Here are some statistics on literacy from other organisations working in the field. They show the scale of the challenge we all face.
- 25% of children left primary school last year (2017-18) unable to read to the required level, being roughly 156,000 children
- 70% of pupils permanently excluded from school have difficulties with basic literacy
- 25% of young offenders have reading skills below that of the average seven-year old
- If current trends continue, we will have left behind 1.5 million children by 2025
- Poor literacy skills cost the UK economy £81 billion every year
16.4% of adults in England, or 7.1 million people, can be described as having ‘very poor literacy skills’ in other words they are functionally illiterate.
Children who fail to reach the expected standard at aged 11 are three times more likely to experience mental health problems as adults, and twice as likely to be unemployed aged 34.
A quarter of 11-year-olds in England, and close to half of disadvantaged children, were unable to read well when they left primary school last year (2015). This will prevent them from achieving their potential in secondary school, and beyond, and creates obstacles to a fairer society.
The reading gap between boys and girls in England is one of the widest in the developed world. Children from poorer backgrounds are also more likely to fall behind.
7.7% of 16-17 year olds (2017/18) were not in education, employment or training’ (NEET), worse than the national average of 5.5%.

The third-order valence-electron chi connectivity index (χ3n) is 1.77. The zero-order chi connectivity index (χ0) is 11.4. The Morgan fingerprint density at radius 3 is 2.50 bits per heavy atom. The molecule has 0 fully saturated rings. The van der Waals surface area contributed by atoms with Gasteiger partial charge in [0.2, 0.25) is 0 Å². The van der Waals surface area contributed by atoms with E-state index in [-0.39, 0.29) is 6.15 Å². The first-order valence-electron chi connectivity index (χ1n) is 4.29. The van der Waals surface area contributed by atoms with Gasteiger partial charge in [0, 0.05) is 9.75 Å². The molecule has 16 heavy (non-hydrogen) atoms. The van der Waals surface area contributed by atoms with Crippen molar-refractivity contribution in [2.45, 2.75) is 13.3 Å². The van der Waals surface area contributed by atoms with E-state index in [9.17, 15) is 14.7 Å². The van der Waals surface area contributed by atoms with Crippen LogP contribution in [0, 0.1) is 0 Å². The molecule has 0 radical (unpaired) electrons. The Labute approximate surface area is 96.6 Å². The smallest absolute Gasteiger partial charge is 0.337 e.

The National Literacy Trust website
Reading tips for parents
Parents, we appreciate it can sometimes be difficult to fit in time to read with your children during or at the end of your busy day. It can also be a challenge to know how to support your child through their journey in mastering literacy. However, it has been proved that just 10 minutes a day of reading with an adult can significantly increase a child’s chances of becoming a fluent reader before going on to secondary school. Read, sing or share stories with your child for just 10 minutes a day from birth and you will be rewarded with seeing their confidence & ability improve.
Here are some tips to help you get started:
- Talk to your child about what they are reading and share books you’ve enjoyed yourself.
- Find a quiet place to read and turn off the TV and mobile phone, if you can.
- Sit where you can both see the story, so that you can talk about the pictures.
- It’s great to make links to real life when you are reading – if there’s a picture of a dog, talk about a dog that you know.